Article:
Why didn’t the British burn Monticello?
In 1781 British troops launched numerous raids throughout the state of Virginia, many of them led by Benedict Arnold, then serving his new masters at the head of both Loyalist and Regular troops. Raids throughout the state were commonplace and with the war having lasted six years, both sides were prone to brutal actions against their enemies. The burning of towns and farms, confiscation of property, release and recruitment of slaves, and wanton destruction of public buildings became a fact of life in Virginia.
In late May a British column thrust into Albemarle County, aimed directly at Monticello, the residence of Thomas Jefferson. With the possible exception of George Washington, there was no more hated rebel from the British perspective than Jefferson, and the opportunity to capture the author of the Declaration of Independence was too good for the British to pass up.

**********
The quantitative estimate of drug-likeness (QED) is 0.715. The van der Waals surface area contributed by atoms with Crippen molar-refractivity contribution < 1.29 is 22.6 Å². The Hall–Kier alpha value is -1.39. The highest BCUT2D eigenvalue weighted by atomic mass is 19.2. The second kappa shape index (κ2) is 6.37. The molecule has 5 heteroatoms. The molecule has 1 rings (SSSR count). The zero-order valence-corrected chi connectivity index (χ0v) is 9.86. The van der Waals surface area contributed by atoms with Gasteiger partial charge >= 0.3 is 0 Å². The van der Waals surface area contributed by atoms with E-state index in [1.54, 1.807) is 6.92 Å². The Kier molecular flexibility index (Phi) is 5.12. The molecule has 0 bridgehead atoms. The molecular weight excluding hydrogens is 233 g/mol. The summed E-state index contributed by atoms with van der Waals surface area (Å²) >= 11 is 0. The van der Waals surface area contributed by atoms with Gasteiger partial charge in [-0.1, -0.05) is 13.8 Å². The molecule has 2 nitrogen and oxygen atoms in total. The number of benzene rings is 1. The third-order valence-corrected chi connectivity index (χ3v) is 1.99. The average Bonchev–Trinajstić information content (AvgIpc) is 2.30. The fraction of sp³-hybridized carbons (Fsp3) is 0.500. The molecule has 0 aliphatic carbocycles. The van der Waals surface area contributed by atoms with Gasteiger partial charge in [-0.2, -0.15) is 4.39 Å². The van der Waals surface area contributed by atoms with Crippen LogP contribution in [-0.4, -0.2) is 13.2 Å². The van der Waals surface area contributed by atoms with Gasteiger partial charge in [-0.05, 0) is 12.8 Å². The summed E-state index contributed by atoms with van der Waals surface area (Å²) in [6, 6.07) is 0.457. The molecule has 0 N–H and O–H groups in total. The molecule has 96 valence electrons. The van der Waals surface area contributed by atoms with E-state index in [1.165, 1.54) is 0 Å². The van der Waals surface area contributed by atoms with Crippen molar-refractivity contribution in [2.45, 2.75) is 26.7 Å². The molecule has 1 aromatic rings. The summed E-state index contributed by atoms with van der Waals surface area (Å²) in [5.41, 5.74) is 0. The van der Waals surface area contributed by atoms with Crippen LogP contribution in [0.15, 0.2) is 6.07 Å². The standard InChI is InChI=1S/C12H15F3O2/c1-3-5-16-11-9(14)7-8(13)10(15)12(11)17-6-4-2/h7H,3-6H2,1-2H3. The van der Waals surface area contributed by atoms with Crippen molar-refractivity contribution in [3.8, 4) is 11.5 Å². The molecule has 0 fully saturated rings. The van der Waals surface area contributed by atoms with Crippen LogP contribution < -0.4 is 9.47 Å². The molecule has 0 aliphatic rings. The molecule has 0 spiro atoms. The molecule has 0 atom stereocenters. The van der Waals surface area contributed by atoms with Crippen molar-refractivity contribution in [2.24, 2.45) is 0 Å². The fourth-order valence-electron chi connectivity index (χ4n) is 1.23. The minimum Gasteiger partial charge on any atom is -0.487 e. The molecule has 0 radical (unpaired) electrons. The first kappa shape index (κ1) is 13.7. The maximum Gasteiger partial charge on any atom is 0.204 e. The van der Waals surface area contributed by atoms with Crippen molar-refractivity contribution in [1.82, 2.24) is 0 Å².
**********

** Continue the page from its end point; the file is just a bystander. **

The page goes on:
British troops ascended Jefferson’s little mountain outside of the town of Charlottesville on the morning of June 4, 1781. Jefferson was warned as the British were beginning to ascend, he had a leisurely breakfast before departing just ahead of the British troops, relocating to his plantation at Poplar Forest. When the British attachment of cavalry sent from Charlottesville arrived on Monticello’s manicured lawns it was to find slaves busily hiding the silver and other valuables.
The British were commanded by Banastre Tarleton, who had remained in Charlottesville with the bulk of the British troops. The detachment at Monticello was led Captain Kenneth MacLeod. MacLeod thus had the home and property of one of the leading proponents of the Patriot’s cause at his mercy, opposed only by a handful of unarmed slaves.
The British burned a few barns and storage sheds, but other than that they left Jefferson’s home nearly as they found it, an almost inexplicable event given the ferocity they had displayed in Richmond and at other Virginia plantations known to be the property of Patriots. Some have explained the British action – or lack of action – as a result of the chivalry often present in 18th century warfare. Why the British ignored the opportunity for vengeance against Jefferson was a mystery then and a mystery now.